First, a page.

At this point, it’s unclear whether the Honduran government facilitated the recent truce declaration in the same way that El Salvador’s government facilitated the March 2012 truce. Either way, Honduras plays a much bigger role in the hemispheric drug trade than El Salvador. Therefore, as Schwartz indicated, drug-related killings are responsible for a larger share of overall murders in Honduras than in El Salvador. Needless to say, the drug cartels have not signed any non-aggression pact, and they may in fact be emboldened by the Honduran gang truce. It has been estimated (by the Honduran defense minister) that 87 percent of all U.S.-bound cocaine passes through Honduras, with one of the primary transit points being the so-called Mosquito Coast. (Not surprisingly, drug trafficking and violence have also increased along the Nicaraguan portion of the Mosquito Coast.) In that sense, Honduras will continue to be a victim of its geography, regardless of how the gang truce evolves.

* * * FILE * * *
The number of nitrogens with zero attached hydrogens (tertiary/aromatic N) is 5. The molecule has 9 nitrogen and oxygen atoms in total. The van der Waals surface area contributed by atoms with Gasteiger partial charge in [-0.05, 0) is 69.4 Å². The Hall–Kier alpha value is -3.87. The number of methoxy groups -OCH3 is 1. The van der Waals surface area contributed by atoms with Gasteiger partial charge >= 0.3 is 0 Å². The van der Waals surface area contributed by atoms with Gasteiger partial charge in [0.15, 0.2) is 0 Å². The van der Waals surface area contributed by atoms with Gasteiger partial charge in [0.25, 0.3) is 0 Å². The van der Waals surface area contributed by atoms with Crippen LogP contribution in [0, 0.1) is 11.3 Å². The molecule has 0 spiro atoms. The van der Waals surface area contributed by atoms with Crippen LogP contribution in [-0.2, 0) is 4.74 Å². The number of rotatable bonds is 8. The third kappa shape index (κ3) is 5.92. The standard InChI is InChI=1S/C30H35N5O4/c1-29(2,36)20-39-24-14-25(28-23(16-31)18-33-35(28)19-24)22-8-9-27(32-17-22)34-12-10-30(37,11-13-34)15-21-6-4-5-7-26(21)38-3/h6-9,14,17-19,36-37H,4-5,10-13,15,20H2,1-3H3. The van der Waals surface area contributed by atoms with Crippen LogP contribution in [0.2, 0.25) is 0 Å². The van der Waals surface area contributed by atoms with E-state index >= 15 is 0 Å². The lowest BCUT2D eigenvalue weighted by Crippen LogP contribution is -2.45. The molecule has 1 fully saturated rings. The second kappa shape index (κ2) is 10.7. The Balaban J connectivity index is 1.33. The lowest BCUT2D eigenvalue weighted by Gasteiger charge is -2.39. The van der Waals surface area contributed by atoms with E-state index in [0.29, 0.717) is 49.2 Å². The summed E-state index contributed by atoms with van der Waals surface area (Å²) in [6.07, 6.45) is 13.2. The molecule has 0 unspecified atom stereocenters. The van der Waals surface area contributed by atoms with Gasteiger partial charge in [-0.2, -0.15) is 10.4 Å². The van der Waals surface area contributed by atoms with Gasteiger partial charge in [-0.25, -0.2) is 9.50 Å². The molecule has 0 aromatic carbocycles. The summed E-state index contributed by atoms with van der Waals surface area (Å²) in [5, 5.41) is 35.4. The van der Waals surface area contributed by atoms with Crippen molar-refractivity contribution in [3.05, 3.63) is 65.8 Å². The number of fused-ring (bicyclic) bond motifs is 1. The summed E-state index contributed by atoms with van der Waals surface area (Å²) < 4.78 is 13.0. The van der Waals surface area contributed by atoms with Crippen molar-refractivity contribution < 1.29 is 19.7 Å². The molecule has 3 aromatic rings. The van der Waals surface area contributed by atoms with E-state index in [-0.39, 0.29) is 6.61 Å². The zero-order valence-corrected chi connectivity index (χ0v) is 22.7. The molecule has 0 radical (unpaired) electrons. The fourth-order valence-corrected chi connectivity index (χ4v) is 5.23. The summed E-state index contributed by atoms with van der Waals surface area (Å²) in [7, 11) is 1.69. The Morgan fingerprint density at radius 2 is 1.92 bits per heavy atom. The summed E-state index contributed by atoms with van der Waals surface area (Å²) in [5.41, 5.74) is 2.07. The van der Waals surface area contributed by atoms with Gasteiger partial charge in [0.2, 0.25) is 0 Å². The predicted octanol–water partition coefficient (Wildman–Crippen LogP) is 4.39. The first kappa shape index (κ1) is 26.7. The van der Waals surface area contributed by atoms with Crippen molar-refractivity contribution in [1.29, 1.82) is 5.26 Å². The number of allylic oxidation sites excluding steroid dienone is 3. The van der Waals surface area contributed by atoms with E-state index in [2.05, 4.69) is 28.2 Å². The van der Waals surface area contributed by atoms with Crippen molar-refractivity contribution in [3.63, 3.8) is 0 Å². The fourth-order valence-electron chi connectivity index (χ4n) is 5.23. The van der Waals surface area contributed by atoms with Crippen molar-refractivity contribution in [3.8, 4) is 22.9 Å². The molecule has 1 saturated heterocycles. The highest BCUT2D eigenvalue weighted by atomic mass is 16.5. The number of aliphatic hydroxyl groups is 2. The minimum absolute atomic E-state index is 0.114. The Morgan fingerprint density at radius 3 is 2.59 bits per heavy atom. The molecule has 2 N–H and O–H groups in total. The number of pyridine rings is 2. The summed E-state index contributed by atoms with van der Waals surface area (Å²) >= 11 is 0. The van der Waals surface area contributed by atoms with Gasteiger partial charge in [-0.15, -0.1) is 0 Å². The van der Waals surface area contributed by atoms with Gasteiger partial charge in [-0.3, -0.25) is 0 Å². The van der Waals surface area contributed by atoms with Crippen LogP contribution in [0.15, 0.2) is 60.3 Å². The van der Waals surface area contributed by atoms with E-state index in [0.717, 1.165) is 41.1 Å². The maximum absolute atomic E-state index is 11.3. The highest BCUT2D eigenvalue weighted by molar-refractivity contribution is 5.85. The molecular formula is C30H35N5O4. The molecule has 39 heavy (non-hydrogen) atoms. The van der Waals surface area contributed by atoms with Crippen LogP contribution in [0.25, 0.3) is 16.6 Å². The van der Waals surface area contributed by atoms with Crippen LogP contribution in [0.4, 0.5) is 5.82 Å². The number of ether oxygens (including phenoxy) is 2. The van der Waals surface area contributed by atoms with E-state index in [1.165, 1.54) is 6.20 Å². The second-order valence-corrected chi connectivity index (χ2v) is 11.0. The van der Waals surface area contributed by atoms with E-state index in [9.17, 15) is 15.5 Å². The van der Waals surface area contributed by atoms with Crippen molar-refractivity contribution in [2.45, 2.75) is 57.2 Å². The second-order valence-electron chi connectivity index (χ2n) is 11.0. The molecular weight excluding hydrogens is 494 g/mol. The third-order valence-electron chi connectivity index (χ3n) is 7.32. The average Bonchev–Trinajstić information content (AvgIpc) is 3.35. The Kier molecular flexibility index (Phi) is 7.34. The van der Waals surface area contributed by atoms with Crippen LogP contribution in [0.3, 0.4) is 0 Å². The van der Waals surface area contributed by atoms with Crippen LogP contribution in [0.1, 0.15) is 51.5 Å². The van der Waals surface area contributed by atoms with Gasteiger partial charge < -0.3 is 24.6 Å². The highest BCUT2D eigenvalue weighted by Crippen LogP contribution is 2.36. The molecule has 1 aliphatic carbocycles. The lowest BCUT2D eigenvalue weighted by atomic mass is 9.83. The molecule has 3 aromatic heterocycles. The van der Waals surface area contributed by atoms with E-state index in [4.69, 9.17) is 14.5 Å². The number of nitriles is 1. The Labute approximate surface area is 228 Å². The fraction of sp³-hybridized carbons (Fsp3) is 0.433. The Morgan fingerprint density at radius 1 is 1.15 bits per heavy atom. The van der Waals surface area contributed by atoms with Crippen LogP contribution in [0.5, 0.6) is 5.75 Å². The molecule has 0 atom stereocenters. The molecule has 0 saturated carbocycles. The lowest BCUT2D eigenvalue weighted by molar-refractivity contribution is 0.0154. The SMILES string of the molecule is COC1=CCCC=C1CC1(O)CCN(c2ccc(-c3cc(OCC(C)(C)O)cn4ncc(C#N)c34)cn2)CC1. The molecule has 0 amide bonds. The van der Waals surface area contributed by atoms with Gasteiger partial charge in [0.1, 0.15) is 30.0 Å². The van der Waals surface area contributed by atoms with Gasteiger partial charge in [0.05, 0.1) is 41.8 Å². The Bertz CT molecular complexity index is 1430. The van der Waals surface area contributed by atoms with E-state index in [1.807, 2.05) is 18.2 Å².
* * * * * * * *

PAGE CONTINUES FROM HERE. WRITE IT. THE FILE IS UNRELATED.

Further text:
In both El Salvador and Honduras, the only true, long-term solutions to gang violence and gang recruitment are stronger public institutions and greater economic opportunities for disadvantaged young men. (Brookings scholar Diana Negroponte points out that “30 percent of urban youth aged 15 to 24 years in Central America are neither at school nor working.”) The best we can say about gang truces is that they can provide short-term relief from nonstop violence and create better conditions for institution building and prevention efforts.
The Salvadoran truce has led to fewer murders and has given President Mauricio Funes an opportunity to launch new social programs. On the other hand, MS-13 and Barrio 18 continue to extort and terrorize the Salvadoran people, and the durability of their truce is uncertain. Given these mixed results — along with the geographic and drug-trade realities discussed earlier — any progress in Honduras will likely be modest.